But the point is not just to tell you how you can be a moron like me, but to tell you that I tried to bite off more than I could chew. Do you know what percentage of people will meet the goal they set on New Years this year? 8. Most of us will fail. Not only that, only 2 out of 10 of us will make it out the first month! Why? A couple of reasons. But one I will talk about exclusively. We are not able to give up other things in order to be great at one or a couple of specific things. We have to keep up with TV, watch sports, hang out with friends, go to charity balls, listen to podcasts, listen to podcasts, even maybe, listen to podcasts… Our to-do list is long and exhausting. And we believe that we need to be perfect at all of it, especially when it comes to completing our goals.

What day do you believe would be the most likely day that someone would quit their goal? What landmark day? A number? A milestone? It’s the day after they don’t complete their goal for the first time. People set a goal, and then the first day they forget or life gets in the way or they cheat just a little bit on their diet, they quit. Why? Because a lie that perfection tells us is if we do something we must be flawless. Why? Because we are also convinced that if something is worth doing it must be hard and it must be done to perfection. We don’t give ourselves a break.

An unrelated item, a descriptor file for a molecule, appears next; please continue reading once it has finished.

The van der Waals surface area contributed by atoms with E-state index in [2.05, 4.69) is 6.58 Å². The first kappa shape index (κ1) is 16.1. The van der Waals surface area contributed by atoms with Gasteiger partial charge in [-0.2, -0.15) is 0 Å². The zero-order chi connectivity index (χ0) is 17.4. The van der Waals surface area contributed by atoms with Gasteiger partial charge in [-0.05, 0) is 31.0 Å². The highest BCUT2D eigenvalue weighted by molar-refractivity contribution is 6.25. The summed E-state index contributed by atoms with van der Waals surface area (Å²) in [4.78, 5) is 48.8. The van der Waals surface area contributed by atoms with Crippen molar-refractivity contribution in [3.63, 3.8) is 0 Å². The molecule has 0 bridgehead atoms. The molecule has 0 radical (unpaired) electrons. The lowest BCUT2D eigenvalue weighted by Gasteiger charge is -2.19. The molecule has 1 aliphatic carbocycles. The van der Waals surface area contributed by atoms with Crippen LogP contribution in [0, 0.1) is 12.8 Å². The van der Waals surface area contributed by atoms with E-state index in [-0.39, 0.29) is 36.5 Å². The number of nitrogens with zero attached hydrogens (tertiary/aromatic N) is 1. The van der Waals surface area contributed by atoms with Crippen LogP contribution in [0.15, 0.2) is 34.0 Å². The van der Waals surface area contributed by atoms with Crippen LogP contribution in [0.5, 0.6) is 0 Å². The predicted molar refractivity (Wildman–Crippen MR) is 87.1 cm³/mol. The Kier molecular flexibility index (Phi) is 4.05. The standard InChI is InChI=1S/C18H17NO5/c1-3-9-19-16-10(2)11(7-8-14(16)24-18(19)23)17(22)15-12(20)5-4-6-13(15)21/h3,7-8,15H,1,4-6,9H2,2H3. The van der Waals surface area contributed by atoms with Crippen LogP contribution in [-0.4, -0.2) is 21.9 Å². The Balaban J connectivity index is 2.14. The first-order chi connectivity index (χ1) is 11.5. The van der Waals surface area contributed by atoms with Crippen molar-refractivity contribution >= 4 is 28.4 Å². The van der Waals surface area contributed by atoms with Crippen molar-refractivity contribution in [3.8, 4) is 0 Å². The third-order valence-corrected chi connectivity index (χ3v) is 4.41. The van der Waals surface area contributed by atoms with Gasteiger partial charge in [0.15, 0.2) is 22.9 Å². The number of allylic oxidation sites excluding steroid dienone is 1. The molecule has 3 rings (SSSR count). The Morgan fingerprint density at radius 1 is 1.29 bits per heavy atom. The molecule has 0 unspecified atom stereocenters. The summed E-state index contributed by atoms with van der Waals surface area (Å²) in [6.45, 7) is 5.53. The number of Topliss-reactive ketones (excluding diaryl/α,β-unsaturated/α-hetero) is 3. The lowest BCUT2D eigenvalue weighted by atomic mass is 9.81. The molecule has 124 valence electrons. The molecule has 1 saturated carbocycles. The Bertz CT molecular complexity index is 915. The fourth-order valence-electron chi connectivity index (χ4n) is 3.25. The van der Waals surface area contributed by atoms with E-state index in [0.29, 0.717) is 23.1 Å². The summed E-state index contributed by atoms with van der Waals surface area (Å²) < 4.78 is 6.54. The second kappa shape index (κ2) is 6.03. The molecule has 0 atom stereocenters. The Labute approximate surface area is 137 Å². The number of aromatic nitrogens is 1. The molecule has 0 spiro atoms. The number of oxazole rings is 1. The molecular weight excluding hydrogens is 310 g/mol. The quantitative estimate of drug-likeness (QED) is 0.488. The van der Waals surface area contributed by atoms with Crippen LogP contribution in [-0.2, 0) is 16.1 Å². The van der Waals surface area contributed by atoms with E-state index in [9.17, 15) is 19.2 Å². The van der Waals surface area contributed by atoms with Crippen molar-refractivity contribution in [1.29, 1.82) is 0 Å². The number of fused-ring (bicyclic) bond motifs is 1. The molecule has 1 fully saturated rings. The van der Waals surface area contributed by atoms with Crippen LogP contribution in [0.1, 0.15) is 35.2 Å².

We hit snooze one day and we just stop getting up early. We give in and have a scoop, some might say a dab of ice cream at a family reunion, and the next three days we have something a la mode. We dedicate ourselves to spending 15 extra minutes at school to grade every day so that we don’t bring anything home with us, but we have a doctor’s appointment one day and don’t grade that day at all and decide that the old way is fine. Or you decide to tell yourself that the kids will take baths once a month and then you miss the whole month of February because it wasn’t a leap year and you are used to giving your kids baths on the 29th of every month and forgot that this wasn’t a leap year, and before you know you it, your kids are running around with dust falling over their bodies like some modern 3D version of Pig-Pen in the Peanuts and you feel like Charlie Brown after going to Lucy for psychiatric advice.

My point is this. You will always be your hardest critic. You are not your biggest fan most days. But it’s okay not to be perfect. It’s okay to be blissfully ignorant of some things. But you shouldn’t let those one-time failures determine your full-time life. Be gracious with yourself and remember to give yourself some grace.

Enjoy the week, everyone, and thanks for reading.

Seth Tripp